Paul D. Feldman, a retired Johns Hopkins professor who was an expert on comets, dies

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Paul D. Feldman's academic research focused on comets, planetary and satellite atmospheres, and astronomical instrumentation.

Paul D. Feldman, a retired Johns Hopkins professor of physics and astronomy who was an authority on comets and also played the cello, died of heart disease Jan. 26 at his Guilford home. The former Bolton Hill resident was 82.

“Paul was a titan in the planetary astronomy community,” said Harold A. “Hal” Weaver, a Johns Hopkins applied physics lab scientist. “He had an encyclopedic knowledge and was truly a Renaissance man.”


A university statement said: “He was principal investigator of a NASA-supported sounding rocket program and was responsible for more than 50 sounding rocket launches to study the Earth’s upper atmosphere, the aurora and the airglow, the atmospheres of comets and planets, the spectra of hot stars, and cosmic background radiation.”

Born in Brooklyn, New York, he was the son of Eastern European immigrants Mara Feldman, a homemaker, and her husband, Lazar Feldman, a traffic manager who oversaw the distribution of molasses.


He was a graduate of Brooklyn Technical High School and received a full scholarship to Columbia University, where he earned a bachelor’s degree and doctorate.

He met his future wife Joan I. Sharp at a party in the upper west side of New York City.

“Neither of us were officially invited and it was love at first sight on my part,” she said.

In a 2000 oral history, Professor Feldman recalled he had been a member of the junior astronomy club at the Hayden Planetarium in New York. He drew his own sky maps.

“I was really turned on by astronomy,” he said.

He joined the faculty of the department of physics and astronomy at the Johns Hopkins University in 1967 where he remained his entire career, including serving two terms as his department’s chair.

He was appointed professor emeritus in 2019.

His academic research focused on comets, planetary and satellite atmospheres, and astronomical instrumentation. An asteroid was named in his honor “for his numerous contributions in ultraviolet spectroscopy.”


Professor Feldman’s design and supervision of spacecraft instruments assisted the understanding of physical processes in the solar system.

“Paul has been a major presence in the department for many decades and served with great effectiveness and distinction as department chair during a critical period of departmental growth and reinvigoration,” said Dr. Timothy Heckman in a statement.

Dr. Heckman, a colleague and department chair also said, “Paul was really one of a kind, and his leadership, wit, and wisdom will be sorely missed.”

His wife said: “He was never pretentious. People liked his integrity and he never looked down on anyone. He never lost his temper and was a kindperson.”

Dr. Feldman was principal investigator for a program of comet studies, including Comet Halley from 1985 to1986.

He was also involved with the Rosetta Mission, a European Space Agency deep space probe to meet, orbit, study and land on the comet 67P/Churyumov-Gerasimenko.


“It was fun being his graduate student,” said Dr. Weaver. “We worked rigorously during the day, but at night we might play pool and have a good meal.”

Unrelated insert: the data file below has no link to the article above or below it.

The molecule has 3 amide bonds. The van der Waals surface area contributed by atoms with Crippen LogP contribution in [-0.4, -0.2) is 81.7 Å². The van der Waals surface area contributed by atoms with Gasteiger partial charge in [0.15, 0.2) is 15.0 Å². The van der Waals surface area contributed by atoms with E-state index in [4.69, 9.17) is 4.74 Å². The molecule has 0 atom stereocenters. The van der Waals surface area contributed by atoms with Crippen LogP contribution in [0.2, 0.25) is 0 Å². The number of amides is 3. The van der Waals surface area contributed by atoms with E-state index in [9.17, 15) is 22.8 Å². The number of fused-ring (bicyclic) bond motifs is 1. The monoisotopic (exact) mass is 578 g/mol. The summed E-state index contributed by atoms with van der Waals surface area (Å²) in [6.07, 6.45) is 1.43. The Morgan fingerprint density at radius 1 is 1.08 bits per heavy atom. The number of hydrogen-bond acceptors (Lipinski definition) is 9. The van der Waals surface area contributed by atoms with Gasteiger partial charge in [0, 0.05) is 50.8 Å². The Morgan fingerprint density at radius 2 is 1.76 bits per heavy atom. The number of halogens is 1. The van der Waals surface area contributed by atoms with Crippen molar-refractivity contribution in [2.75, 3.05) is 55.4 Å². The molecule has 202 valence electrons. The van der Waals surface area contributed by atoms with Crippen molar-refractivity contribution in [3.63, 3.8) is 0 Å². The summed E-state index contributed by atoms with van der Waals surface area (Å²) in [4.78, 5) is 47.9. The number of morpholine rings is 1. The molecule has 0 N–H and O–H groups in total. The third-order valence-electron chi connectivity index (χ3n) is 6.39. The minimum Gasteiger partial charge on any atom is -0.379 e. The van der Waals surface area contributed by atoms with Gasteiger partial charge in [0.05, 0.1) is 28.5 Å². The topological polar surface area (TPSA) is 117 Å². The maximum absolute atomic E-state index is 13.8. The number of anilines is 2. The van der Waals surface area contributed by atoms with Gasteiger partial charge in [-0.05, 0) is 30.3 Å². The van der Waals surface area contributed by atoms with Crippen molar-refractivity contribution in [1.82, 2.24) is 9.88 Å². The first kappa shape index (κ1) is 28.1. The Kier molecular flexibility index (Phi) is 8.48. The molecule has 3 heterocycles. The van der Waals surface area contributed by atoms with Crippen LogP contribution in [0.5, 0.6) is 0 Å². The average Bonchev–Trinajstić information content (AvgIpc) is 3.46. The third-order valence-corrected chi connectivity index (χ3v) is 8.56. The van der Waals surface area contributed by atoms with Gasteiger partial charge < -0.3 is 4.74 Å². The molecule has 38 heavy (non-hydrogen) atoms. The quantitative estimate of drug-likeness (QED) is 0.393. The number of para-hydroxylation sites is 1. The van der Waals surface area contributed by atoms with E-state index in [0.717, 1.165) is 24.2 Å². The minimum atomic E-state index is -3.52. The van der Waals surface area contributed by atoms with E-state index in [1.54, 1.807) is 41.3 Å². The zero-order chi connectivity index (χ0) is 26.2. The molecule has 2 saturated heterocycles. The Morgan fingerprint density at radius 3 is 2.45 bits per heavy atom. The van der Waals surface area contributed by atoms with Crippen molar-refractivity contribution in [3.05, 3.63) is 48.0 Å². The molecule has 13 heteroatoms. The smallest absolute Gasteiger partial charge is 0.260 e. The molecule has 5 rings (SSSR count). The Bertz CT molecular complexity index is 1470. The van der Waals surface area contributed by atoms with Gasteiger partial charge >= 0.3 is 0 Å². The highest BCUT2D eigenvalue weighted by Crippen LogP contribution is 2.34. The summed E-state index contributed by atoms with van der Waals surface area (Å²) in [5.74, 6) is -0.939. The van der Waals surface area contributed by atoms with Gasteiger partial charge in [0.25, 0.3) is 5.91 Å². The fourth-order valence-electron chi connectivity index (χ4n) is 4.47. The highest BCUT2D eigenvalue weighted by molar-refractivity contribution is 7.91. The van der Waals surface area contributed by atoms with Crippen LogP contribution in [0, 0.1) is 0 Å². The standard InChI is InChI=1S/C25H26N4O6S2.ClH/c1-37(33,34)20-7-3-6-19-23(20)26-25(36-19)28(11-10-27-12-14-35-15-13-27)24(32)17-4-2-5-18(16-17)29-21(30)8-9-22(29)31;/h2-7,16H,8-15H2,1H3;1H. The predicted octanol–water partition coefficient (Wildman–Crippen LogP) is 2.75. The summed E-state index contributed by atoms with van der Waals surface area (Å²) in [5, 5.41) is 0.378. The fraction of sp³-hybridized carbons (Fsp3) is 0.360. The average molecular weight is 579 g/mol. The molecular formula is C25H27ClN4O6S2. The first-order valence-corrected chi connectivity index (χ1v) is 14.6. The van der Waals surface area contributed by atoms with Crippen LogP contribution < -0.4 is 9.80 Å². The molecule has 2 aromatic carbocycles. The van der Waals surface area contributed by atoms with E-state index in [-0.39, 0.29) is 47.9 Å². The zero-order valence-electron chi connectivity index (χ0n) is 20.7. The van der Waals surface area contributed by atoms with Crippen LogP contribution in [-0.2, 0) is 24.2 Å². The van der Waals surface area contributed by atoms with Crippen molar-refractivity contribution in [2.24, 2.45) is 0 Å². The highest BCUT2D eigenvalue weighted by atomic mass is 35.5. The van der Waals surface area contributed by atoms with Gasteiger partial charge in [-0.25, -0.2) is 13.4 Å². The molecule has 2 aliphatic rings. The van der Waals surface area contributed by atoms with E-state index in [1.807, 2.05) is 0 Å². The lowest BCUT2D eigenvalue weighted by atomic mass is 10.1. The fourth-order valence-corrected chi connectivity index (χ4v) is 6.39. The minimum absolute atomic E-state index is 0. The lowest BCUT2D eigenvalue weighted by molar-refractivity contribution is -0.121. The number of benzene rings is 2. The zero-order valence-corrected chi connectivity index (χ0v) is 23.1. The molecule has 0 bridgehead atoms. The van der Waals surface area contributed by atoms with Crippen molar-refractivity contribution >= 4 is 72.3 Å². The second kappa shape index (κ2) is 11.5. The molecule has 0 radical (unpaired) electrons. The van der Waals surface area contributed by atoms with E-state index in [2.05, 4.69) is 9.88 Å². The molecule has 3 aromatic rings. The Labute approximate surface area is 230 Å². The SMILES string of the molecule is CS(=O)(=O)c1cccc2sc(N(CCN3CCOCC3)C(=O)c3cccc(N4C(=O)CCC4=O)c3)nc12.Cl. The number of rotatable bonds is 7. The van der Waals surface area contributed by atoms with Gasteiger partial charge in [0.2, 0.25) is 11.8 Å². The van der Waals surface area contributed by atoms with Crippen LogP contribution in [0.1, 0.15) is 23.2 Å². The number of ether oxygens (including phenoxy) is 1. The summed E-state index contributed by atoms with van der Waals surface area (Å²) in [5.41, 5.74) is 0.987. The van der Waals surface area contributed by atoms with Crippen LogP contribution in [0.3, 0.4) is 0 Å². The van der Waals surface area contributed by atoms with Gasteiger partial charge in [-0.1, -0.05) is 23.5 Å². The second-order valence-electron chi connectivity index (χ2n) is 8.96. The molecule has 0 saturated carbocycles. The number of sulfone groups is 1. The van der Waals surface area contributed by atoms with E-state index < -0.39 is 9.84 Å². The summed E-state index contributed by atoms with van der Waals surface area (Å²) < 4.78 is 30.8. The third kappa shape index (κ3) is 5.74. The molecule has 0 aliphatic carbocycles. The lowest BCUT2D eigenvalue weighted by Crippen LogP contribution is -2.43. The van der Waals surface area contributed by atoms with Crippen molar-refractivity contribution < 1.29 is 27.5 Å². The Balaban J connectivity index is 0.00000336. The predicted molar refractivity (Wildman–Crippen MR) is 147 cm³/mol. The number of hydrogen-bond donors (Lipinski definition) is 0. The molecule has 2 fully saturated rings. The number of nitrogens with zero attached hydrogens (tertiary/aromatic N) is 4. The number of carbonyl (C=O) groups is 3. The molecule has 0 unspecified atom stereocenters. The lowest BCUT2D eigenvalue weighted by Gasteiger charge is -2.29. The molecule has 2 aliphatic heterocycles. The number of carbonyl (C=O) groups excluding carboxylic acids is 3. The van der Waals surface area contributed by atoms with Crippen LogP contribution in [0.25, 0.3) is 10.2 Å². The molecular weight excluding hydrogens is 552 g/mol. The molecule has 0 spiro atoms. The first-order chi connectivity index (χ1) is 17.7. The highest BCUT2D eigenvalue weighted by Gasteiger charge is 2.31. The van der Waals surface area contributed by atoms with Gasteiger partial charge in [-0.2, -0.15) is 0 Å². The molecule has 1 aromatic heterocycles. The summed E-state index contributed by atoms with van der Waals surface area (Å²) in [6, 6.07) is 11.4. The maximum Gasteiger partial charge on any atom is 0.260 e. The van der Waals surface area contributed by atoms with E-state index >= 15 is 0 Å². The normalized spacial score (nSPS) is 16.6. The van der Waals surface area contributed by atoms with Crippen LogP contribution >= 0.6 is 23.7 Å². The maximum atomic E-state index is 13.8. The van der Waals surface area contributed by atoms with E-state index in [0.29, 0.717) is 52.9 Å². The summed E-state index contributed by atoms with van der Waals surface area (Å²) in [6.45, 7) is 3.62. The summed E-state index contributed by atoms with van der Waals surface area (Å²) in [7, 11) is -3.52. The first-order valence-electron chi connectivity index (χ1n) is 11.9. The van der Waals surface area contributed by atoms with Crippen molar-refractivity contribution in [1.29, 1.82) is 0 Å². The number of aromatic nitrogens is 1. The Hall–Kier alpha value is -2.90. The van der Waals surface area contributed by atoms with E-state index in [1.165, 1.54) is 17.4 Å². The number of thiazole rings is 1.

He was also an amateur musician and cello player.

Edie Stern, a friend and fellow member of his musical circle, said: “I tacked a note to the bulletin board at the Peabody Prep, ‘Mediocre violist looking for chamber group.’ Paul saw the note ... and he called me.

“Without even meeting each other first, we each agreed to find another violinist and get together. We played most Wednesday nights for the next 25 years, plus New Year’s Eves.”

“We met at each other’s homes if they had enough soundproofing and after we played for about 2½ hours, we ate dessert. No matter how gooey the chocolate cake, Paul ate it with a beer. We stayed friends for the rest of our lives,” Ms. Stern said.

She recalled that while he was at Columbia, he hosted a classical music radio program and he developed an encyclopedic knowledge of composers, repertoire, Köchel numbers, key signatures, performers, and recorded performances.


“This was terrific when he wanted to introduce us to a new piece to play,” Ms. Stern said. “It wasn’t so good when he thought we should be able to sight read the new piece at the lightning-fast tempo of the Guarneri Quartet.”

He brought his fellow musicians some less commonly played pieces by Mahler, Puccini, and Verdi.

“Paul had a good sheet music collection. Wherever he traveled around the world, he’d visit music shops and look for new works to bring back to the group,” she said. “Paul played ‘enthusiastically’ if not always expertly. He was a great counter and sight reader who rarely lost his place.”

Paul loved opera, especially Verdi, and most of all Verdi’s “Don Carlos.” He and his wife regularly went to New York to attend Metropolitan Opera performances, and they flew as far as London or Paris for a weekend just to see an opera.

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He also played tennis at Bolton Hill Swim and Tennis Club.

He loved foreign languages – he mastered French and Italian and had a knowledge of Russian.


He and his wife patronized the happy hour at La Cuchara and Clavel. He followed the Orioles.

He and his wife resided for 51 years on Park Avenue in Bolton Hill.

He was a longtime member of 14 West Hamilton Street Club and enjoyed birding and wine tasting.

A memorial service will be held at a later date.

Survivors include his wife of 56 years, Joan I. Sharp, a Bryn Mawr School teacher and Walters Art Museum staff member; two daughters, Katherine Feldman of Ellicott City and Marian Feldman of Baltimore; a sister, Florence Feldman Wood of Andover, Massachusetts; and four grandchildren.